of Operations, with troops of World War I, is more justifiable and reveals that deaths from diarrheas and dysenteries followed a downward trend in World War II, reasonably reflecting the improved sanitation of America and Europe. During World War II, as contrasted with World War I, a greater proportion of combat troops were sent to tropical or semitropical regions with High endemicity for dysenteric diseases and a low standard of sanitation. The rate of 18 cases per 1,000 strength for the Zone of Interior in World War I is to be compared with 9 cases per 1,000 for World War II (table 54). The enteric disease rate among overseas troops in World War I, approximately 29 cases per 1,000 troops per annum, may properly be compared with the rate among troops in the European theater in World War 11, 14 cases per 1,000 troops per annum. The rates for World War II are about one-half those of World War I. By the same standards, the case rates for typhoid fever dropped in World War If to less than one-tenth of the rates for this disease in World War I for the total Army, and to approximately one-twentieth of the World War I rates for this disease among United States Army troops in Europe. Typhoid case rates among the United States Army at home became an almost insignificant 0.006 case per 1,000 troops per annum. Marked improvement also occurred in respect to the paratyphoid fevers.
In comparing current experience with past Army history of these diseases, due consideration must be given to the fact that earlier data often were based on hospital admissions alone, whereas World War II morbidity statistics include all patients, whether sick in quarters or admitted to hospital. Although reporting is still far from complete, the general level of reporting is better than in former wars. World War II data for common diarrheas are considerably increased by these factors, while the more severe illnesses such as the dysenteries (when diagnosed as such) and typhoid fever are probably little affected, since most patients with these diseases would have been admitted to hospital even in former wars. As a result, more mild cases of diarrheal disease probably have crept into statistical records of recent wars as compared with earlier wars. This factor must be considered in evaluating both incidence of disease and effectiveness of medical care. With the reporting of a larger number of mild cases and better medical care, case fatality rates fell to almost insignificant levels, despite the high morbidity reported in several theaters of operations in World War II. Nevertheless, control of the diarrhea's and dysenteries has not kept pace with that accomplished for typhoid fever.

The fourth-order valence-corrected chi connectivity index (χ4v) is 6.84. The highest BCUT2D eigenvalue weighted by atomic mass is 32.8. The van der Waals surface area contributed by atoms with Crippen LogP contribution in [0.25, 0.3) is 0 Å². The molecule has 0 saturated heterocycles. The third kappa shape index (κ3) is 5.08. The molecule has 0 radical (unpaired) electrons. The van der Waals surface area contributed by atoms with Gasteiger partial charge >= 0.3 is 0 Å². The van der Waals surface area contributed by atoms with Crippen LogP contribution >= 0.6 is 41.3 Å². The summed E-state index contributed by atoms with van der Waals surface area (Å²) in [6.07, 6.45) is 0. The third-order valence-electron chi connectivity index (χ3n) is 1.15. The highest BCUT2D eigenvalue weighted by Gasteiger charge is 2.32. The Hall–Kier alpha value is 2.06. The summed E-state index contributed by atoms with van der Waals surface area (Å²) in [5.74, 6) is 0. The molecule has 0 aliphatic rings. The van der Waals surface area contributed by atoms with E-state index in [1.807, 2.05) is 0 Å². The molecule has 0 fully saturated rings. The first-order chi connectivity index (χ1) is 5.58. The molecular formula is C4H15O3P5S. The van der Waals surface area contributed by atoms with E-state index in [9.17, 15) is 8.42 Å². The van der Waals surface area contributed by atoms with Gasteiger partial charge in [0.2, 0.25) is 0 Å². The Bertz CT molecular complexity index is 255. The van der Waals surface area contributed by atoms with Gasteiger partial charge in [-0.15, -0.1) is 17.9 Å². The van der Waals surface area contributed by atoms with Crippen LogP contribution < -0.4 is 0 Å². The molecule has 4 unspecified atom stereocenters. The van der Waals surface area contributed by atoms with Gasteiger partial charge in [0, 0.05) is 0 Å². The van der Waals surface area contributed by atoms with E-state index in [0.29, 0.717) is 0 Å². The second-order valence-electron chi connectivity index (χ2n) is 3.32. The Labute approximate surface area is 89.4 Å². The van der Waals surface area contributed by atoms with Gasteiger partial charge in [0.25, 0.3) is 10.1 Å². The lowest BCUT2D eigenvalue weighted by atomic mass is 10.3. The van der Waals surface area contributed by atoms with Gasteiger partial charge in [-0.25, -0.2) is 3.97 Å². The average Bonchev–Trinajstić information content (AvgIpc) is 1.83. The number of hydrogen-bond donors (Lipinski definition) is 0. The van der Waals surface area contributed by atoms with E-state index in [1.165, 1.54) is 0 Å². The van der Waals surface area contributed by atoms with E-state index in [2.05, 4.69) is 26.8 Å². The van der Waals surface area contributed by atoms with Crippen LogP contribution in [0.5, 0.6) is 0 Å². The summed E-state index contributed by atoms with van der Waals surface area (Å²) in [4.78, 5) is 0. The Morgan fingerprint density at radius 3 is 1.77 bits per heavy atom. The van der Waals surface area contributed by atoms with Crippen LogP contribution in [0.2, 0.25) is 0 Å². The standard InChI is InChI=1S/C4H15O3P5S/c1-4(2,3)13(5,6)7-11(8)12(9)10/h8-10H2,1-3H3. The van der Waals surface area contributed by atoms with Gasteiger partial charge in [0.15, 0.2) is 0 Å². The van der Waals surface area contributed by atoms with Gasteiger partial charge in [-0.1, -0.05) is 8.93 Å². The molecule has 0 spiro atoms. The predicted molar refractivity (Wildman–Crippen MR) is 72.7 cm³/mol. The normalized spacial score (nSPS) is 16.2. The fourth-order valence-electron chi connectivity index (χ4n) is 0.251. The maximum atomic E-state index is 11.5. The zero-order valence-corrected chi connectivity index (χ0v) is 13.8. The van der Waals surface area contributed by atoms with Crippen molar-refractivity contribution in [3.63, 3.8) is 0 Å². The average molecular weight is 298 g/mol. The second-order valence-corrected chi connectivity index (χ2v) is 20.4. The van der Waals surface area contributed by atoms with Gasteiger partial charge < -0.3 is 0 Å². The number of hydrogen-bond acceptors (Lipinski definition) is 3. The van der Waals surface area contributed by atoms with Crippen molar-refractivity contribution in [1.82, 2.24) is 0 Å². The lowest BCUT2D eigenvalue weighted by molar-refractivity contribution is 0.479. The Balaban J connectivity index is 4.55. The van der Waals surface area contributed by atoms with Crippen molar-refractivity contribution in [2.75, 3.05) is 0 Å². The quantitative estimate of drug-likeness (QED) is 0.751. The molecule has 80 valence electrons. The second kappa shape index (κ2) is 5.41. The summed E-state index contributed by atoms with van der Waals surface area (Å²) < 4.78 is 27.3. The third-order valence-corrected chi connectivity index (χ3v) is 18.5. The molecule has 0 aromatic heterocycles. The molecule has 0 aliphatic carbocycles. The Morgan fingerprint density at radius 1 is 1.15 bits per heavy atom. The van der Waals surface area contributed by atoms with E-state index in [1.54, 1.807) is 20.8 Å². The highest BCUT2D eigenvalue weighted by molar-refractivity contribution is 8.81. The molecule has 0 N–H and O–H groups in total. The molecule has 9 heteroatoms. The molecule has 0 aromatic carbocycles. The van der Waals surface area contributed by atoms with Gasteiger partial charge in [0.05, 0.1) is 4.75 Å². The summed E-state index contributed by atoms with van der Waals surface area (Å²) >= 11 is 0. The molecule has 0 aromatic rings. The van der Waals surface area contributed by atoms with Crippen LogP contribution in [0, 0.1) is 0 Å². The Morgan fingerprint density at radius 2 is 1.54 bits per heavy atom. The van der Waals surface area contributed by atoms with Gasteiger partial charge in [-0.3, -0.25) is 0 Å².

For the purposes of this analysis, the diarrheas and dysenteries are classified as common diarrheas and dysenteries (protozoal, bacillary, and unclassified) according to the diagnostic. titles set forth in statistical health reports.
diseases distinguished etiologically as either bacillary or amebic dysentery. Diarrhea is the typical symptom, often of sudden onset: and brief duration, and is accompanied by varying degrees of tenesmus and abdominal pain and followed by rapid recovery. The common diarrheas are characterized by an extremely low fatality. The few deaths attributed to common diarrhea are presumably the result of failure to recognize a more serious infection such as bacillary or amebic dysentery. Specific etiologic agents are by definition undetermined.
There conditions doubtless played an important role in the World War II Army and will in the Army of the future. As more becomes known about them, they may become subject to separate statistical analysis, but during World War II their recognition and reporting was not specifically accomplished. Viral etiology was suspected in several theaters, and some attempts that were made to recover these agents are described in this chapter. Such entities during World War II were merely given one or another of the common diarrhea diagnoses or were considered to be cases of gastroenteritis or unclassified dysentery.
Factors Affecting Reporting of Specific Dysenteries
By regulation, the diagnosis of bacillary and amebic dysentery during World War II was contingent on recovery or identification of the bacillus or ameba, a practice that did not hold in former wars. Instances of clinical dysentery associated with pus, mucus, and possibly blood in the stools were designated "dysentery, unclassified," in the absence of microbiologic confirmation. In general, the frequency of etiologic diagnosis of bacillary or protozoal dysentery was a reflection of the amount and quality of laboratory work.
3 Gordon, J. E.: A History of Preventive Medicine in the European Theater of Operations, U. S. Army, 1941-45. [Official record.]